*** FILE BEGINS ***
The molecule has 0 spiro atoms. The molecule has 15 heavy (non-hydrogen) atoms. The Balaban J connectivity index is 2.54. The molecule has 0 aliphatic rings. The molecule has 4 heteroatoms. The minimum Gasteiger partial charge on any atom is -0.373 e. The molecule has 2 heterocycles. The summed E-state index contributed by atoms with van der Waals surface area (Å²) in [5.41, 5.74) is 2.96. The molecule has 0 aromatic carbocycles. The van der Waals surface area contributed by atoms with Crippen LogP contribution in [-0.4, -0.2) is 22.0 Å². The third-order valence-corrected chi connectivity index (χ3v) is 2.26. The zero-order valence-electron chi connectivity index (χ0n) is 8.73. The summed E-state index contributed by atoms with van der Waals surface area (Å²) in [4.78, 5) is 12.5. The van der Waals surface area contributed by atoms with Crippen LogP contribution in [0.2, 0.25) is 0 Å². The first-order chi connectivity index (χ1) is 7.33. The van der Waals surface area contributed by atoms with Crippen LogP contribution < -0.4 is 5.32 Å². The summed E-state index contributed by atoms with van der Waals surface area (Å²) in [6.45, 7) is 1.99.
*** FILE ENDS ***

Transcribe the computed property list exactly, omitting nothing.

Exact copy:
The molecule has 0 spiro atoms. The molecule has 15 heavy (non-hydrogen) atoms. The Balaban J connectivity index is 2.54. The molecule has 0 aliphatic rings. The molecule has 4 heteroatoms. The minimum Gasteiger partial charge on any atom is -0.373 e. The molecule has 2 heterocycles. The summed E-state index contributed by atoms with van der Waals surface area (Å²) in [5.41, 5.74) is 2.96. The molecule has 0 aromatic carbocycles. The van der Waals surface area contributed by atoms with Crippen LogP contribution in [-0.4, -0.2) is 22.0 Å². The third-order valence-corrected chi connectivity index (χ3v) is 2.26. The zero-order valence-electron chi connectivity index (χ0n) is 8.73. The summed E-state index contributed by atoms with van der Waals surface area (Å²) in [4.78, 5) is 12.5. The van der Waals surface area contributed by atoms with Crippen LogP contribution in [0.2, 0.25) is 0 Å². The first-order chi connectivity index (χ1) is 7.33. The van der Waals surface area contributed by atoms with Crippen LogP contribution < -0.4 is 5.32 Å². The summed E-state index contributed by atoms with van der Waals surface area (Å²) in [6.45, 7) is 1.99.